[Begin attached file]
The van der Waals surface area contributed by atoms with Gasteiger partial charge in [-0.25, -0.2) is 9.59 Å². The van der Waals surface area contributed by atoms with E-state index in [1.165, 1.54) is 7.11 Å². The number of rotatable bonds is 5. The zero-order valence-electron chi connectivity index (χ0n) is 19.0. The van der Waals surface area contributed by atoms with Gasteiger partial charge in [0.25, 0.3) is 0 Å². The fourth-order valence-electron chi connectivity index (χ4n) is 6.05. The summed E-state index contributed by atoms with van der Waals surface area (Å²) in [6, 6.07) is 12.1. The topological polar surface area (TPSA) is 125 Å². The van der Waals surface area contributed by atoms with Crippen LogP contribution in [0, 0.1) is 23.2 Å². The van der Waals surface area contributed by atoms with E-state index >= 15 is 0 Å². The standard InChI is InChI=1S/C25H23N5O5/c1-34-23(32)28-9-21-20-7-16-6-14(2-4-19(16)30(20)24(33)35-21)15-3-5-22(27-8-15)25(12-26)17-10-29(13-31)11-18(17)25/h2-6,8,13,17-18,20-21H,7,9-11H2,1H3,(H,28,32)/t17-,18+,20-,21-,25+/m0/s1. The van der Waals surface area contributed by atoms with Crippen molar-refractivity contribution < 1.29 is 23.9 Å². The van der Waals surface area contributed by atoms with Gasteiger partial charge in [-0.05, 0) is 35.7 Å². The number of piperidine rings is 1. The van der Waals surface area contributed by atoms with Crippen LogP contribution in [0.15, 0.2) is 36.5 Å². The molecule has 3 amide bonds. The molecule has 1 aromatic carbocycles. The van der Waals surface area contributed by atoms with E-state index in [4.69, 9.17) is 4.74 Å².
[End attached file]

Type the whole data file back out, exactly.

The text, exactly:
The van der Waals surface area contributed by atoms with Gasteiger partial charge in [-0.25, -0.2) is 9.59 Å². The van der Waals surface area contributed by atoms with E-state index in [1.165, 1.54) is 7.11 Å². The number of rotatable bonds is 5. The zero-order valence-electron chi connectivity index (χ0n) is 19.0. The van der Waals surface area contributed by atoms with Gasteiger partial charge in [0.25, 0.3) is 0 Å². The fourth-order valence-electron chi connectivity index (χ4n) is 6.05. The summed E-state index contributed by atoms with van der Waals surface area (Å²) in [6, 6.07) is 12.1. The topological polar surface area (TPSA) is 125 Å². The van der Waals surface area contributed by atoms with Crippen LogP contribution in [0, 0.1) is 23.2 Å². The van der Waals surface area contributed by atoms with E-state index >= 15 is 0 Å². The standard InChI is InChI=1S/C25H23N5O5/c1-34-23(32)28-9-21-20-7-16-6-14(2-4-19(16)30(20)24(33)35-21)15-3-5-22(27-8-15)25(12-26)17-10-29(13-31)11-18(17)25/h2-6,8,13,17-18,20-21H,7,9-11H2,1H3,(H,28,32)/t17-,18+,20-,21-,25+/m0/s1. The van der Waals surface area contributed by atoms with Crippen molar-refractivity contribution < 1.29 is 23.9 Å². The van der Waals surface area contributed by atoms with Gasteiger partial charge in [-0.05, 0) is 35.7 Å². The number of piperidine rings is 1. The van der Waals surface area contributed by atoms with Crippen LogP contribution in [0.15, 0.2) is 36.5 Å². The molecule has 3 amide bonds. The molecule has 1 aromatic carbocycles. The van der Waals surface area contributed by atoms with E-state index in [4.69, 9.17) is 4.74 Å².